.Compiler of language C in Matlab
.2 Development of color segmentation algorithm
.2.1 Algorithm of image color segmentationfirst step is to classify each pixel using the Nearest Neighbor Rule. Each color marker now has ‘a’ and a ‘b’ value. It is necessary to classify each pixel in the image by calculating the Euclidean distance between that pixel and each color marker. The smallest distance will show that the pixel most closely matches that color marker. For example, if the distance between a pixel and the second color marker were the smallest, then the pixel would be labeled as that color.that the results of nearest neighbor classification can be displayed. For this the label matrix is created and it contains a color label for each pixel in the image. We use the label matrix to separate objects in the original image by color.next step is to check and analyze the reaction of our system on different colors using the values of color markers.
3.2 — Block diagram of image color segmentation algorithm
we must calculate the objects perimeter and area, and using these information compute the roundness metric. After that we set the threshold of metric, and compare metric of all closed objects specified metric in order to exclude objects that are not related to the markers. It is necessary to remove area, which has the form different to circular one.next step is to remove closed objects with area less than set threshold that are considered to be noises.
.2.2 Investigation of factors, which influence on color indexit was mentioned before, L*a*b color model grounds on 3 components of color: "L" (which is luminance or lightness), "a" (chromatic component green to magenta), and "b" (chromatic component blue to yellow). It was supposed that luminance component determines lightness of the current image, and doesnt contain information about the color parameters. Based on this assumption the segmentation algorithm was developed, which illustrated the next results (segmentation was made for red, green and yellow colors by means of "a" and "b" color components).
3.3 — Snapshot, made by web camera
3.4 — Results of segmentation for red, green and yellow colors, considering "a" and "b" components of color
is visible from received results that segmentation procedure doesnt give the required results and accuracy.next step was to analyze histogram of color distribution in the current image.
3.5 — Histogram of color distribution at the image, represented by figure 15
is visible from the histogram that the greatest number of pixels belongs to background (white and grey colors), and there are 5 colors, which are above threshold value (that is 500 pixels). These colors are: red, yellow, green, pink and blue. Also there are 2 colors, which are below threshold value, which means that the number of pixels of these colors is very low.the investigation, it was noticed that for the same color marker lightness component changes with the change in background color. This means that lightness has also to be taken into account when determining color index. The following table partially shows the results, obtained during the investigation.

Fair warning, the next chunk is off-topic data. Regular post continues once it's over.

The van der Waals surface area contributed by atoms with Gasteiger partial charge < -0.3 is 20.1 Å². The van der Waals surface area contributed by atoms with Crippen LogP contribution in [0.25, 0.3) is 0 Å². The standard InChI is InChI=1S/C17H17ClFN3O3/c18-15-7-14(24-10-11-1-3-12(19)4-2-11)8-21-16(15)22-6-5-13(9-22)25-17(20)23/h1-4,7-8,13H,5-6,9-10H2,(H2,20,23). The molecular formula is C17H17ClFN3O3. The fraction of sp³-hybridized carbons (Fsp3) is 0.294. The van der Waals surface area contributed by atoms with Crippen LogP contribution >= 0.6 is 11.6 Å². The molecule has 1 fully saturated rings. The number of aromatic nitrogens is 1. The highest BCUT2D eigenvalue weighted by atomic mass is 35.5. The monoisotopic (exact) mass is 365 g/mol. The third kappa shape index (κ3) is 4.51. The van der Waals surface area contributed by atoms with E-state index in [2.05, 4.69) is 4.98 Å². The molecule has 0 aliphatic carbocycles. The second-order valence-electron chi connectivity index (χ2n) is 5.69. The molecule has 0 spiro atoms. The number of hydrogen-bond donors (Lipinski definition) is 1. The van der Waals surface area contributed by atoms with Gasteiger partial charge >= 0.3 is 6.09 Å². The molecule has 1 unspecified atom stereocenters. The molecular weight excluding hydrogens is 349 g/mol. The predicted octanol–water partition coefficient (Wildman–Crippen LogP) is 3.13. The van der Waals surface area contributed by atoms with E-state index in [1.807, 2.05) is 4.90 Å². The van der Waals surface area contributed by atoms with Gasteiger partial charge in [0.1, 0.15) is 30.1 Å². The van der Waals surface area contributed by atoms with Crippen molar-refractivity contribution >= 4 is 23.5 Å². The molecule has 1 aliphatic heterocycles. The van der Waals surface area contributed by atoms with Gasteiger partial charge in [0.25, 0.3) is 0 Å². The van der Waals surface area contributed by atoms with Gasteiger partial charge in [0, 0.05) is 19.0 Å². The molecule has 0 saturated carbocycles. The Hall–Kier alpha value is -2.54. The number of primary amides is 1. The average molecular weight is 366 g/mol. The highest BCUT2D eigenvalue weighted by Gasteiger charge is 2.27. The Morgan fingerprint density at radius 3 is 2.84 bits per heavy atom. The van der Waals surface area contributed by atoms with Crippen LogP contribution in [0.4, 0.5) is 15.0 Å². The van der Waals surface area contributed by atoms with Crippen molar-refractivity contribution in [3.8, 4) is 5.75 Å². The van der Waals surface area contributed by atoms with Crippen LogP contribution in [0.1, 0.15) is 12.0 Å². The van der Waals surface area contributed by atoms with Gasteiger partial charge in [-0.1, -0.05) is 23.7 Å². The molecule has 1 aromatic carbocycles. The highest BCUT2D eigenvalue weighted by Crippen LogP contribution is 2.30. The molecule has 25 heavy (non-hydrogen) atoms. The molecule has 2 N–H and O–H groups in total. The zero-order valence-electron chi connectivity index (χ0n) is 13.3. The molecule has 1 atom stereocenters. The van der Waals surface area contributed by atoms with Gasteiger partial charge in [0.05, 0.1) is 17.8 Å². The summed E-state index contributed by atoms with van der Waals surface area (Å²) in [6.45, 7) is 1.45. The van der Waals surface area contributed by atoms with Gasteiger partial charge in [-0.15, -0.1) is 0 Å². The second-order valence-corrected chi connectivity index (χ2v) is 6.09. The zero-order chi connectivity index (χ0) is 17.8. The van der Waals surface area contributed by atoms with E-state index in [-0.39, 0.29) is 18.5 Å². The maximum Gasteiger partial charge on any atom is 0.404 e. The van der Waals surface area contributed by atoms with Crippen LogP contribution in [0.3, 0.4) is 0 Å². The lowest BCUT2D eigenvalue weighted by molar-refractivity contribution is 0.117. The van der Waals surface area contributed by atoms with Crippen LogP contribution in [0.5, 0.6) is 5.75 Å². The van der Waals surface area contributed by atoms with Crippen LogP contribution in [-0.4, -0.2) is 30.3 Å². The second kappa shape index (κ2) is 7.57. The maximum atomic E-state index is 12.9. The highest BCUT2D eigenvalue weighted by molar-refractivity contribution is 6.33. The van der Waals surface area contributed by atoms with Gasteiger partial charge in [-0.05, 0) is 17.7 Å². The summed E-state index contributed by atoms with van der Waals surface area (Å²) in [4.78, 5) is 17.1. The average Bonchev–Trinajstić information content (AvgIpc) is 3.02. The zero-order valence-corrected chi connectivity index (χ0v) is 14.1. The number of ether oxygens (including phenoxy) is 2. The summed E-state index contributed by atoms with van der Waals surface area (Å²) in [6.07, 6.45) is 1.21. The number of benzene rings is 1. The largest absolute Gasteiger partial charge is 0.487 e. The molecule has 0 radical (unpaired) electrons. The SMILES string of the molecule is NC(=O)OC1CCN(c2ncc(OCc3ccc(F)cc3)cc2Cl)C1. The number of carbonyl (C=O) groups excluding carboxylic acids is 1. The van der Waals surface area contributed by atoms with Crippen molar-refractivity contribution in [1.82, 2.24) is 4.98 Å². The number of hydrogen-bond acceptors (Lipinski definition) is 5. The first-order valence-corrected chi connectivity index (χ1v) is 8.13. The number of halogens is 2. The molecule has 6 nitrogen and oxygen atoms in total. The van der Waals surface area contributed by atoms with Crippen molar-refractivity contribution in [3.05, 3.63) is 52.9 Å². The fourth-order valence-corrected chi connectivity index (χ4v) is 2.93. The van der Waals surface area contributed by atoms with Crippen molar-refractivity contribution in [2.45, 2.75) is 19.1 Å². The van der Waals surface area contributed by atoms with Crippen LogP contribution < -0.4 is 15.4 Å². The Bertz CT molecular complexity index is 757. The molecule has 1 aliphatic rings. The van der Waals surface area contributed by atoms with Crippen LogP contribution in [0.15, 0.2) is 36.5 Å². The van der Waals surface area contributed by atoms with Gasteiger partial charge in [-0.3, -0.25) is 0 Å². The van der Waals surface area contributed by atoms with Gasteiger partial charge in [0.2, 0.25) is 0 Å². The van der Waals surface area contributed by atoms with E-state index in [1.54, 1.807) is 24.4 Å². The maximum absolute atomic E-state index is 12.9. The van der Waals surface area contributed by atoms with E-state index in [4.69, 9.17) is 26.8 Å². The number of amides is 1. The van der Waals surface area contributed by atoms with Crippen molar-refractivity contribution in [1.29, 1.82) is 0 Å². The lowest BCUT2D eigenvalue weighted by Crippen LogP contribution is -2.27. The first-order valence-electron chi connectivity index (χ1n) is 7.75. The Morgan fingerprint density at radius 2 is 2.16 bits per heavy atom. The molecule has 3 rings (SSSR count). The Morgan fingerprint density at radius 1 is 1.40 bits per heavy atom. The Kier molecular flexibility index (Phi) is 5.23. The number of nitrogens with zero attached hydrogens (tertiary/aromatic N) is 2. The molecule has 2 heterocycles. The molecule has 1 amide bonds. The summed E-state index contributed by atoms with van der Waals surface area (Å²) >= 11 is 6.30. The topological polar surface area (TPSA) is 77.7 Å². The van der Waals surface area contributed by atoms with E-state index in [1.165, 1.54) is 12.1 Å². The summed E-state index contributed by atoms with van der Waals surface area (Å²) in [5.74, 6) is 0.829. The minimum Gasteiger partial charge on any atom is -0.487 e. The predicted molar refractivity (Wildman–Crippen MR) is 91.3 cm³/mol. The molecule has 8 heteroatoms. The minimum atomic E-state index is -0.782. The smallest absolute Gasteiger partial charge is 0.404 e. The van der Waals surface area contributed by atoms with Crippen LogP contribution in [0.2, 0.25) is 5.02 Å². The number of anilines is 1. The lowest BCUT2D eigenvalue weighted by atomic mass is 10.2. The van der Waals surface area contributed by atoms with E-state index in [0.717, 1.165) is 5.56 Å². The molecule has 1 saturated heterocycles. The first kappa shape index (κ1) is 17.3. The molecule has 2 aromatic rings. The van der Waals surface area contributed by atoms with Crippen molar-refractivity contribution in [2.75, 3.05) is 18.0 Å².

3.1 — Values of color components for red, green and yellow colors at different backgrounds
BackgroundREDGREENYELLOWLabLabLabWhite8316715920486181245110207Black14317716221183181246112195Red971651572177217223797192Orange991681551907417222993185Mixed10417816722282167226106195Thats why the next step was to add "L" component and to consider segmentation, having information not only about red, green and yellow colors, but also about pink, blue and 2 colors of background (white, grey). Results were the next:
3.6 — Results of segmentation for red, green, yellow, pink, blue, white and gray colors, considering "a", "b" and "L" components of color
results, illustrated in figure 3.6 we can make a conclusion that for the best segmentation results we have to consider a number of colors, present at the image, and quantity of each color, i.e. how many pixels of each color are present at the current image. After 20 experiments, similar to those, represented at figures 3.3-3.6, it was made a conclusion that it is highly recommended to define a number of colors, which exceed the threshold value in the histogram of color distribution, i.e. colors which are mostly present at the current image. And, considering this information, perform image segmentation by previously defined colors. This principle will significantly improve accuracy of segmentation, and, as a result, decrease error during positioning. As it was illustrated at the figure 3.4, accuracy of segmentation is rather poor, as all colors, which are above the threshold value, are not considered. The figure 3.6 shows the results of segmentation, which takes into account all colors, above threshold value. And, comparison of obtained results proves that accuracy of segmentation for figure 3.6 is much higher than for figure 3.4.
3.3 Development of algorithm of geometric characteristics determination
.3.1 Transformation from L*a*b into binary formthe segmentation procedure I obtained image, in which black color corresponds to background color of image and other colors — to segmented ones.
3.7 — Image after segmentation
is more convenient to determine geometric features of objects having binary image. So, the next step was to transform L*a*b image into binary one. The next algorithm was used for this transformation.